In keeping with the left’s “resist for the sake of resistance” movement against everything President Donald Trump does, Senate Minority Leader Chuck Schumer has blocked or delayed dozens of Trump’s top executive branch post nominees.
Now, at least one official has suggested this tactic could be placing lives in danger.
That official is Deputy Secretary of Transportation Jeff Rosen, and according to The Daily Caller, he has taken exception to Schumer’s prolonged refusal to confirm the nomination of 40-year rail veteran Ronald Batory as the nation’s top railroad safety regulator and head of the Federal Railway Administration.
Rosen sent a letter to Schumer on Jan. 31 following the crash of an Amtrak train in Virginia that was carrying congressional Republicans to their annual retreat in West Virginia. The train had struck a garbage truck on the tracks, killing the driver and injuring some of the train passengers.
According to USA Today, that crash was but one of several high-profile Amtrak train crashes or derailments over the past few years, the most recent of which occurred Feb. 4 in South Carolina when an Amtrak train was accidentally shifted to a side rail and slammed into a parked CSX freight train, killing the conductor and engineer.
Other prominent accidents included the Dec. 18, 2017 derailment in DuPont, Washington, which killed three and injured dozens more, as well as two separate incidents in Philadelphia in 2015 and 2016 that killed a total of 10 people and injured hundreds more.
Unfortunately, statistics show that the number of fatalities in train accidents are on the rise, as is the rate of accidents per million miles traveled, a trend Rosen suggested could be slowed if not reversed if Schumer were to withdraw his objection to the appointed new leader and allow him to be confirmed.
“At that time, (Republican South Dakota) Sen. (John) Thune, who chairs the Commerce committee, said months have gone by and now we’re dealing with the aftermath of this tragedy, it’s time to confirm Ron Batory, and he asked for unanimous consent,” recalled Rosen, in reference to remarks in the Senate following the Washington state derailment, according to The Daily Caller.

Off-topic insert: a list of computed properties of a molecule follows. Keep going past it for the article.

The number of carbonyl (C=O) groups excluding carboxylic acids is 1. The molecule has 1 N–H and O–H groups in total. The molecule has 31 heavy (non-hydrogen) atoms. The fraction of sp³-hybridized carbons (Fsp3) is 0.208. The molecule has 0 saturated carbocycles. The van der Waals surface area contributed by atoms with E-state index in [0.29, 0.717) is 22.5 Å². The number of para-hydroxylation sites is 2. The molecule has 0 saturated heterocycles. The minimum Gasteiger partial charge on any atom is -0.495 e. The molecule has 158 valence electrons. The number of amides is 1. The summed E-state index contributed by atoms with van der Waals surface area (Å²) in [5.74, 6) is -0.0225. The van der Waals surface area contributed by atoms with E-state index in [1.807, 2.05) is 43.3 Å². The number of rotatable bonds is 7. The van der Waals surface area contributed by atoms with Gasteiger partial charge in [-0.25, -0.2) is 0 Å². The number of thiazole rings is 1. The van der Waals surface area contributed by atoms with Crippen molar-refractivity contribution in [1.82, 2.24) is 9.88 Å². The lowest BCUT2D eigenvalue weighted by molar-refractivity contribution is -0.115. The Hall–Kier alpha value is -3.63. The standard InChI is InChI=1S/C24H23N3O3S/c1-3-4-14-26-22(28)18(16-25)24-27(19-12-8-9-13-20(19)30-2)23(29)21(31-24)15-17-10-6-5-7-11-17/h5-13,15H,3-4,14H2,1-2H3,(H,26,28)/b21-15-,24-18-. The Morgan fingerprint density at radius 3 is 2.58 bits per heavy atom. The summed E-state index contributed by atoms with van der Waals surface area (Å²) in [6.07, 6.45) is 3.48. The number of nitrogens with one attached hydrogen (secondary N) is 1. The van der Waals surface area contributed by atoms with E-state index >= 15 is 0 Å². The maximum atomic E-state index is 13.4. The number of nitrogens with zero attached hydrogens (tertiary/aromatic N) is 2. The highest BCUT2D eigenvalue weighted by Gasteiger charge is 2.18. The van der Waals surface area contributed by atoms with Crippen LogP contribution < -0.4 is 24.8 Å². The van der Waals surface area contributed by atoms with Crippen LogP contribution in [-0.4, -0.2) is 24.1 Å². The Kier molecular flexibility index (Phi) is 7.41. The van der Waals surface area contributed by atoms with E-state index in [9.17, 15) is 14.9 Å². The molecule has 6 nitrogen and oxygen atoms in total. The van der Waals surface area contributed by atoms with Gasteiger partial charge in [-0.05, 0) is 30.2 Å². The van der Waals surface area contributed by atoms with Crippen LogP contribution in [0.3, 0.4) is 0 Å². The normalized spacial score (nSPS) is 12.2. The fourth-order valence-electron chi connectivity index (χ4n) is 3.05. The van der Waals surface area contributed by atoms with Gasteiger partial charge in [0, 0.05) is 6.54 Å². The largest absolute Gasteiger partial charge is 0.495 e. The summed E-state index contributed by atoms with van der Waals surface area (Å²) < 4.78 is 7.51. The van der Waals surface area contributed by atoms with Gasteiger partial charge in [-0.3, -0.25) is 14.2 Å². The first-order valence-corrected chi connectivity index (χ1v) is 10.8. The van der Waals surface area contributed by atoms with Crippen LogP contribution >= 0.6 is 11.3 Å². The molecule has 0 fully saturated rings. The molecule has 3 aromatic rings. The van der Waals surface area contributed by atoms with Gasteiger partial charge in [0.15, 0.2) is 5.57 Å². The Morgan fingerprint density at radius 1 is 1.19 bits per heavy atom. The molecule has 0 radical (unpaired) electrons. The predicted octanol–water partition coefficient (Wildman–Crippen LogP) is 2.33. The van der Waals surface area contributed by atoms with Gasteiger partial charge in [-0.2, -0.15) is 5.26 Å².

“Senator Schumer stood up and just said ‘I object’ and then he walked away and didn’t elaborate,” Rosen continued. “So he didn’t say when he objected what the grounds were. It’s inexplicable that after those months and after the tragedy he was unwilling to put safety first, but he didn’t give the rationale.”
Rosen stated that Schumer has yet to respond to the letter he sent him, nor did Schumer respond to requests for comment from The Daily Caller.
“My letter was to call attention to the situation that we are all in together,” Rosen explained. “It’s in our national interest, it’s in the interest of the people of New York as well as our national interest, to have the top rail safety official in place, so I was appealing to his concern for his constituents and the rest of the country.”
Though Schumer offered no rationale in December, he had previously noted that he was holding up Batory’s confirmation in order to obtain federal funding for a new rail tunnel project connecting New York and New Jersey under the Hudson River — a project for which $15 billion has been requested even as the transit program’s budget is only $2.2 billion. Rosen insisted that was unrelated and a local matter.
Rosen argued that the blockage of Batory’s confirmation was preventing an adequate appraisal of safety issues and the implementation of policies to address them, but according to NBC News, Democrats countered by stating that Batory was already serving at the agency in an advisory role so it was unfair to blame any incidents on his lack of confirmation.
“Than no one would ever need to be confirmed,” Rosen replied in response to that narrative. “He’s playing a different role as an advisor. He’s not able to make decisions, he’s not able to sign things, he’s not able to direct resources. He’s not able to fill that leadership role.”
“That’s like saying there’s good senior staff to the senator and if we didn’t have a senator from New York it would be fine because there’s senior staff there,” he added.
“Mr Batory is one of 64 nominees who’s been filibustered by the Senate minority and that’s a new world record,” Rosen stated. “That’s never happened in any prior administration so that one might wonder, is it really about the transit funding but whatever it is its just wrong. It’s both inexplicable and irresponsible.”
The deputy secretary is absolutely right that the obstinate blockage or delayment of Trump’s nominees for a variety of positions over unrelated partisan issues is “irresponsible,” and hopefully his time-consuming resistance tactics will soon run their course so the appointed leadership can get down to business, as people’s lives could very well be at stake.
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